[vc_row][vc_column][vc_column_text]Most everyday people don’t give much thought to the global supply chain until something happens to it that impacts them directly. The reality is, the U.S. as well as countries all around the world deeply depend on the secure and efficient transit of goods through the global supply chain. It’s key to our U.S. economy and overall security.

There are currently some serious supply chain issues that we both here in the U.S. and abroad are being affected by. A recent posting in The Conversation pointed to three specific issues that are compromising the smooth operation of the global supply chain. The first being the arrival of omicron and other new variants during 2022 and China’s continuing zero-COVID strategy complete with tight border restrictions. International shipping costs are also likely to remain high this year, and, above all, freight transportation and supply chain processes will continue to change during 2022 as more environmentally sustainable practices are adopted. This will affect everything from transport vehicles, such as switching to electric delivery vans, through to changes in the wider supply chain, such as relocating distribution centers to minimize distances travelled.

And there are still other additional factors are contributing to current supply chain challenges. Among them, the rising price of fuel to transport goods by road, sea or air; increasing commodity prices that are increasing the cost of raw materials; higher labor costs from suppliers and manufacturers, and complex international logistics leading to higher charges for the storage, transfer, and management of products. What we’re seeing are more empty shelves and higher prices on pretty much everything we buy.

While today’s supply chain challenges are tough to navigate, The National Strategy for Global Supply Chain Security gives us a good roadmap. In response to some of the disruptions to the supply chain over the years – whether caused by natural disasters, criminal and terrorist acts or the rippling effects of wars in the world – the Strategy was founded in 2012 under President Barack Obama to protect the welfare and interests of the American people and secure our nation’s economic prosperity.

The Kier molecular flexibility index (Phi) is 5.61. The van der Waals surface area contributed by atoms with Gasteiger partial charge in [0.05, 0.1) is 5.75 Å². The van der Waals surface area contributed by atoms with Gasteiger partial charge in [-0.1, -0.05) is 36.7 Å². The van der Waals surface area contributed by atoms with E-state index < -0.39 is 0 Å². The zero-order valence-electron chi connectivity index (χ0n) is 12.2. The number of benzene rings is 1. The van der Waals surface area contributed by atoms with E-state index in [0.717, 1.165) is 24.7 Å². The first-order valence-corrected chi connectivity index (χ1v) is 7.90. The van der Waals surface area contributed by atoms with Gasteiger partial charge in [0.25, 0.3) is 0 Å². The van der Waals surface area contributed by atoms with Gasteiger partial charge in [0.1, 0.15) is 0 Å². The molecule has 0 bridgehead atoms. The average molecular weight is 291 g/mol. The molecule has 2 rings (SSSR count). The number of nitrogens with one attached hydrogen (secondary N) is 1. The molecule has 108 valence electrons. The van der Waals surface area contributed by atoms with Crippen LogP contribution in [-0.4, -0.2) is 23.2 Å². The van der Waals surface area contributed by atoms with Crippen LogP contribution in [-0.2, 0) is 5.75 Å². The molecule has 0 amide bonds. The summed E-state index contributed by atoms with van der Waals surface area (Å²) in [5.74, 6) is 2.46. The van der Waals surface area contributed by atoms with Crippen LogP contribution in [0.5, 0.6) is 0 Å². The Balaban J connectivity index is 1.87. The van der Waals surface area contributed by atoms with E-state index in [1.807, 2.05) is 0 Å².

The primary focus of this Strategy was and continues to be the worldwide network of transportation, postal, and shipping pathways; assets and infrastructure by which goods are moved from the point of manufacture until they reach an end consumer; and supporting communications infrastructure and systems. From its founding, the Strategy includes two goals:

1) To Promote the Efficient and Secure Movement of Goods

2) To Foster a Resilient Supply Chain

As a trusted integrated physical and electronic security provider that specializes in solutions for regulated entities and facilities in key vertical markets, NextGen Security is committed to staying on top of supply chain concerns as they impact our overall national security. In this first blog of our four part Supply Chain series, we take a close look at these two primary goals of the National Strategy for Global Supply Chain Security and how they can help up navigate a productive path forward in resolving today’s global supply chain challenges.

The first goal is to promote the timely and efficient flow of legitimate commerce while protecting and securing the supply chain from exploitation, and reducing its vulnerability to disruption. To this end, the Strategy committed to enhancing the integrity of goods as they move through the global supply chain. It also serves to understand and resolve threats early in the process, and strengthen the security of physical infrastructure, conveyances, and information assets while seeking to maximize trade through modernizing supply chain infrastructure and processes.

The second goal is to foster a global supply chain system that is prepared for and can withstand evolving threats and hazards and that can recover rapidly from disruptions. To achieve this, they prioritize efforts to mitigate systemic vulnerabilities and refine plans to reconstitute the flow of commerce after disruptions.

Their approach is informed by the following guiding principles:

To Galvanize Action – Integrate and spur efforts across the United States Government, as well as with State, local, tribal and territorial governments, the private sector, and the international community. And, to Manage Supply Chain Risk – Identify, assess, and prioritize efforts to manage risk by utilizing layered defenses and adapting our security posture according to the changing security and operational environment.

In the next three blogs in our four part Supply Chain series, we will detail security issues as they pertain to Air, Land and Sea Transportation.